Call of Duty 4: Modern Warfare Impressions - First Look at Call of Duty Gone Modern
Forget World War II. Infinity Ward looks to reinvent its storied series--as well as the first-person shooter genre--with a gorgeous, action-packed new sequel.
It can't be easy for most publishers (that aren't named Microsoft) working on first-person shooters due out this fall. After all, said publisher's sci-fi shooter sequel Halo 3 is easily one of the most anticipated games of the year. However, Call of Duty is a pretty big series in its own right, dominating the popular World War II genre with excellent single- and multiplayer gameplay. And with Call of Duty 4: Modern Warfare, Infinity Ward has recharged its franchise by busting it out of the World War II setting and giving it a jaw-dropping graphics update.
Perhaps the biggest news with Modern Warfare is that yes, it no longer takes place in World War II, the setting that has served it so well all these years. However, with most of World War II's major battles already featured in a Call of Duty game, it was perhaps time to move on. This new game is set in a modern-day conflict--not in the near future. While the conflict that the game portrays is fictional, Infinity Ward wanted the actual combat to be rooted in today's truth. There are no fancy prototype weapons or equipment here. Everything in Call of Duty 4 is supposed to feel as authentic as possible, and Infinity Ward talked to veterans fresh from Iraq to hear their thoughts on the modern battlefield.
The new game doesn't take place in Iraq. Rather, it sets up a conflict with a mysterious Middle Eastern dictator and his henchmen, who have teamed up with a Russian ultranationalist and his henchmen, thus giving them the media-friendly name of "The Four Horsemen." You'll play primarily as one of two different characters, though you'll occasionally see the conflict through the eyes of other characters as well. The first is a British SAS commando caught up in the Russian storyline, and the other is a US Marine in the middle of the Middle Eastern conflict. How those storylines intersect is the basis of the game's overall plot. Modern Warfare's story will be told mainly through the perspectives of these two characters, since there won't be any fancy third-person cutscenes or glossy news broadcasts. By introducing a modern conflict, Infinity Ward created a storytelling challenge for itself. After all, almost everyone understands what World War II was about, and who the good guys and bad guys were. Introduce an original story, though, and you have to spend a lot more time introducing the various players and factions.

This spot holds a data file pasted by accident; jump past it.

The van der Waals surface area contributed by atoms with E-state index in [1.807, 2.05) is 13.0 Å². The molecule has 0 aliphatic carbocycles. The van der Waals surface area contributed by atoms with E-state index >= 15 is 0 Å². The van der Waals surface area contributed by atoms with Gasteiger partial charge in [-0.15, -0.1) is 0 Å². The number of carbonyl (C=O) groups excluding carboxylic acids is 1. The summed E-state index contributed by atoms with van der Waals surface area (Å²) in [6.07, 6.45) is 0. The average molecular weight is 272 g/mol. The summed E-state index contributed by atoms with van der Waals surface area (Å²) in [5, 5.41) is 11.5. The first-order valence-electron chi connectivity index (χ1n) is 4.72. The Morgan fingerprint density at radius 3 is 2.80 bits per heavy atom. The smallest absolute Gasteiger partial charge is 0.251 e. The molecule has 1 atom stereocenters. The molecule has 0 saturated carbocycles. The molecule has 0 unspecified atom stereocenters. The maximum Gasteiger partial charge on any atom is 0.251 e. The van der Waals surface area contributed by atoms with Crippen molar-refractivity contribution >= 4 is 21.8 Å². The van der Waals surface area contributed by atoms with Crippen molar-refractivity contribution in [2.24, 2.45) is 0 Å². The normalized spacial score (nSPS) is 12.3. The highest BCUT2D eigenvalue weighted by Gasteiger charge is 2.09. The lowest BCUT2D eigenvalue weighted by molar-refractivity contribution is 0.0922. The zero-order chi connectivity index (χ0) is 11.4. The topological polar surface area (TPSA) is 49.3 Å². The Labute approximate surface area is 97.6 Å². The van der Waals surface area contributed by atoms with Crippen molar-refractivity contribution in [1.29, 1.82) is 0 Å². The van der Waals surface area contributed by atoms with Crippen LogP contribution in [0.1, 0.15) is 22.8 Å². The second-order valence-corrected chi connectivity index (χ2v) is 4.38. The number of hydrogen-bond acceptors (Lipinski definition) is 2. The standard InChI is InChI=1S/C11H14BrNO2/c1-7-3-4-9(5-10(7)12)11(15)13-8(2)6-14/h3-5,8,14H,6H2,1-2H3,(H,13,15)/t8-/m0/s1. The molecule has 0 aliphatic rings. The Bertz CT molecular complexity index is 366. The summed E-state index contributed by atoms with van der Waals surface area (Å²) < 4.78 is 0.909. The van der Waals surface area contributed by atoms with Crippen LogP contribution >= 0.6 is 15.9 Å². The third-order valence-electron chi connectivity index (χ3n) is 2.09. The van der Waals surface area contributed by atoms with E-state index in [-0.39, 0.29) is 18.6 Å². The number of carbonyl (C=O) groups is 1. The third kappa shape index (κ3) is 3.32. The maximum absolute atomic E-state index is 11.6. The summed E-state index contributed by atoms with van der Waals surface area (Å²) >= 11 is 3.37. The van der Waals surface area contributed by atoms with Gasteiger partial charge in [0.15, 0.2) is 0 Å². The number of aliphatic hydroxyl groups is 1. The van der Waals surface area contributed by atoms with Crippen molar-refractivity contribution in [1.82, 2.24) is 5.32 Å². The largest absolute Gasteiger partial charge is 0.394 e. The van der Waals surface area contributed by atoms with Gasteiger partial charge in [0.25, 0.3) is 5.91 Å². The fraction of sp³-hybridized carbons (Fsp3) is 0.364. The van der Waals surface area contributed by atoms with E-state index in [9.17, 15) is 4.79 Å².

Still, Modern Warfare is a Call of Duty game, and that means that you're going to experience an almost nerve-wracking amount of action. The missions that Infinity Ward showed us featured the trademark intensity that the series is known for, from a nighttime shipboard assault in the midst of a raging thunderstorm to a massive air assault featuring more than a dozen Black Hawk helicopters swooping fast and low over a Middle Eastern city. In fact, the action seems even crazier than before, thanks to the fact that modern weapons and equipment are so much more advanced and lethal than their World War II counterparts. Now, every soldier is armed with an automatic weapon, and there are night-vision goggles, Javelin antitank missiles, and grenade launchers. In at least one mission, you'll serve as the gunner aboard an AC-130 Spectre gunship, providing fire support for troops below; the gameplay looks eerily like real-world gun-camera footage, with radio chatter to match.